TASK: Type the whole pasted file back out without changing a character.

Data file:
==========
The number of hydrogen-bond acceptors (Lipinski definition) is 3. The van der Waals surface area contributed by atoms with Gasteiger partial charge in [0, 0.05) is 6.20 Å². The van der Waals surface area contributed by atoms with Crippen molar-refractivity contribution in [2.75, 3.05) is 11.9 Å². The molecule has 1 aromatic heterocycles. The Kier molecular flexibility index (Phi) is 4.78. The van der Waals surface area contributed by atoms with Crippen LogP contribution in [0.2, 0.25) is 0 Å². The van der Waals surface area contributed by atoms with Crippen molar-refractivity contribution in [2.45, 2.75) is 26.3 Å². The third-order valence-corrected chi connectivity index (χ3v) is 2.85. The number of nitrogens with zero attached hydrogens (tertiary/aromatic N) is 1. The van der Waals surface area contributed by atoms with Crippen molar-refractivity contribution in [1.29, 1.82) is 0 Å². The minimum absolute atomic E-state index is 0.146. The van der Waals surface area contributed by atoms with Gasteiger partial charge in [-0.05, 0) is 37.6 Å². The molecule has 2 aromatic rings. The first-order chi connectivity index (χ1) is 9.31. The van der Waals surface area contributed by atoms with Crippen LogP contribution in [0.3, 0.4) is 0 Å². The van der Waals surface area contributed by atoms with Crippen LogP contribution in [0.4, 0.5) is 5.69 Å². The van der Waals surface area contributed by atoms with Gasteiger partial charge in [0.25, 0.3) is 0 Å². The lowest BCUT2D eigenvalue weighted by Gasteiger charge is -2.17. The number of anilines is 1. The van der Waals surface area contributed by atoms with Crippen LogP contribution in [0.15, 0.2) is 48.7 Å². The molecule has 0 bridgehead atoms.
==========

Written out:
The number of hydrogen-bond acceptors (Lipinski definition) is 3. The van der Waals surface area contributed by atoms with Gasteiger partial charge in [0, 0.05) is 6.20 Å². The van der Waals surface area contributed by atoms with Crippen molar-refractivity contribution in [2.75, 3.05) is 11.9 Å². The molecule has 1 aromatic heterocycles. The Kier molecular flexibility index (Phi) is 4.78. The van der Waals surface area contributed by atoms with Crippen LogP contribution in [0.2, 0.25) is 0 Å². The van der Waals surface area contributed by atoms with Crippen molar-refractivity contribution in [2.45, 2.75) is 26.3 Å². The third-order valence-corrected chi connectivity index (χ3v) is 2.85. The number of nitrogens with zero attached hydrogens (tertiary/aromatic N) is 1. The van der Waals surface area contributed by atoms with Crippen molar-refractivity contribution in [1.29, 1.82) is 0 Å². The minimum absolute atomic E-state index is 0.146. The van der Waals surface area contributed by atoms with Gasteiger partial charge in [-0.05, 0) is 37.6 Å². The molecule has 2 aromatic rings. The first-order chi connectivity index (χ1) is 9.31. The van der Waals surface area contributed by atoms with Crippen LogP contribution in [0.3, 0.4) is 0 Å². The van der Waals surface area contributed by atoms with Crippen LogP contribution in [0.4, 0.5) is 5.69 Å². The van der Waals surface area contributed by atoms with Gasteiger partial charge in [0.25, 0.3) is 0 Å². The lowest BCUT2D eigenvalue weighted by Gasteiger charge is -2.17. The number of anilines is 1. The van der Waals surface area contributed by atoms with Crippen LogP contribution in [0.15, 0.2) is 48.7 Å². The molecule has 0 bridgehead atoms.